by Gian Piero Piretto
At Festivaletteratura 2015, there will be a series of events dedicated to St Petersburg and the literature inspired by the city
Gian Piero Piretto is the curator, together with Luca Scarlini, of "Una città in libri" (A city in books), a collection of books dedicated to St Petersburg that can be consulted during Festivaletteratura at the Tenda dei Libri (you can download the bibliography here). In this article, Piretto introduces us to the dark fascination of the old Russian capital, which since its founding, has drawn the attention of a great number of writers, inspiring novels, stories, poems, odes, verses, diaries and essays.
I will put Dostoevsky to one side for a moment and instead give the first quotation to the symbolist writer Andrej Bely who, in his novel Petersburg, inspired by the phantasmagorical city, writes that, “Petersburg does not exist. There is nothing behind Petersburg.” Going somewhat further than his illustrious compatriot who, some decades earlier, in another century, had already defined it as “the most abstract and premeditated city in the world.” Since its founding in 1703, St Petersburg developed in parallel with the myth that has accompanied the city ever since.
The categories of condemnation and celebration, constantly alternated in the pages of novels, on painted canvases and, later, on film screens, brought the city's contrived origins to the forefront, not to mention its swampy foundations, the architectural splendours that make it unique, the reflections of light and colour in its rivers and canals, the silhouettes of its bridges, the violence of its floods, the contrasts between the glorious façades of its neoclassical and baroque buildings and the sordid recesses of stinking yards that lurk behind the scenes of that astonishing metropolitan illusion.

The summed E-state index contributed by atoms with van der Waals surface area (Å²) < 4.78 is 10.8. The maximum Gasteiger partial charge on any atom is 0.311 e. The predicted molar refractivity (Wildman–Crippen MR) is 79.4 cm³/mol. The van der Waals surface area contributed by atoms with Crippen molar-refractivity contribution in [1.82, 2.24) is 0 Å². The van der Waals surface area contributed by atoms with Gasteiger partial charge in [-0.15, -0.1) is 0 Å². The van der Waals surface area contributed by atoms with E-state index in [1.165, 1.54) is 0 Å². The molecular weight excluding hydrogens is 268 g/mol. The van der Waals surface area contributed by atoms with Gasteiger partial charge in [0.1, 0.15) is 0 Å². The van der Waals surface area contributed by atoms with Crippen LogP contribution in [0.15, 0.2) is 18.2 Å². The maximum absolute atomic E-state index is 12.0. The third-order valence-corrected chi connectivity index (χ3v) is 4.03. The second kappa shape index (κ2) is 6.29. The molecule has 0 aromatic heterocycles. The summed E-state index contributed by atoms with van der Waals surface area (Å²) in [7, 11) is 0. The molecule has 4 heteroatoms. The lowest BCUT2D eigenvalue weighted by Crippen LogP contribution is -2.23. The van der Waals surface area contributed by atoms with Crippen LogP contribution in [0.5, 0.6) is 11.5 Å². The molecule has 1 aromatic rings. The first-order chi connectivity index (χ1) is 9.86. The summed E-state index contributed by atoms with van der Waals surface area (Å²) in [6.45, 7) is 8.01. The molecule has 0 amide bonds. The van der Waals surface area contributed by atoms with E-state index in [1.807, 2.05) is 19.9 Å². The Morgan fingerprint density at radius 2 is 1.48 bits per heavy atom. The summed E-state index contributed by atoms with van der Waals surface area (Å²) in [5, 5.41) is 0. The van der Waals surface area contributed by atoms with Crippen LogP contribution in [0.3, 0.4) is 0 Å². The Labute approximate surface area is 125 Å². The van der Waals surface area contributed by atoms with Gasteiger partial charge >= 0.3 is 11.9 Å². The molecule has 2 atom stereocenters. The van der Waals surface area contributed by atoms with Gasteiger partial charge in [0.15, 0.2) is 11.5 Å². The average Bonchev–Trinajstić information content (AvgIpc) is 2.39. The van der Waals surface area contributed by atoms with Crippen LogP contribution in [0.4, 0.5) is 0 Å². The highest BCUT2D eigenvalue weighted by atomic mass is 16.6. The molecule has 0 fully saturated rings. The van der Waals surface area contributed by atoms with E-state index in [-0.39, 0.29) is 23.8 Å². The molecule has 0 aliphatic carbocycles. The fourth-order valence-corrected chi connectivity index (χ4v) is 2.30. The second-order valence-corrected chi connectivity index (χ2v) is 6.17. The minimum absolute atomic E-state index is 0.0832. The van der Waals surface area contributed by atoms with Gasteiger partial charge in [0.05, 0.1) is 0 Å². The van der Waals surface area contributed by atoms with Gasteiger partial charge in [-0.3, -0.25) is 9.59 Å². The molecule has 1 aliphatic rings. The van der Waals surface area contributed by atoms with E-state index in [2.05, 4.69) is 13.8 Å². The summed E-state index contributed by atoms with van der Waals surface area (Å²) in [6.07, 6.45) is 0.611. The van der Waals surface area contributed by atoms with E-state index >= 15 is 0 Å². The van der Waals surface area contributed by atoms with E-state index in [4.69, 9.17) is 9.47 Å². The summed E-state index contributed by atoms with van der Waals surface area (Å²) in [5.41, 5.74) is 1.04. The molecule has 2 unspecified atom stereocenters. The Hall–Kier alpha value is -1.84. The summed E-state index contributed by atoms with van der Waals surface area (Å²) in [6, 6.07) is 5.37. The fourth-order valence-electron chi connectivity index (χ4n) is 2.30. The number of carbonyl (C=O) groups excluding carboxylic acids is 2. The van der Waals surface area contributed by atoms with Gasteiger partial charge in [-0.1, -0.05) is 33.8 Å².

Novels, stories, poems, odes, verses, diaries and essays. Each literary genre has been drawn to the arcane reality of this capital city, each poetic trend and each historical era has contributed something, as the various names given to the city (Petersburg, Petrograd, Leningrad and then, once again, St Petersburg) through the ages can testify. Even the tragic 900-day siege during the Second World War. The invitation from the St Petersburg library to Festivaletteratura in Mantua is to come and investigate, through debates and discussions on books and texts, whether or not this centuries old myth still has the right to exist today. Establishing if what makes the city so unique is due to the miasmas that rise up from the hovels of Dostoevsky’s characters and the greenish waters that make the waterfront in Bely’s novel so slippery, or is it the almost diabolic excitement that reigned over Gogol’s silent and disturbing Nevsky Prospekt and the excruciating tales of survival and death during the siege winters, or even the irreverent verses of the underground poets during the Soviet seventies? In St Petersburg, “everything is a ruse, everything is a dream, and nothing is what it seems.” Maybe this is why so many books talk about the city?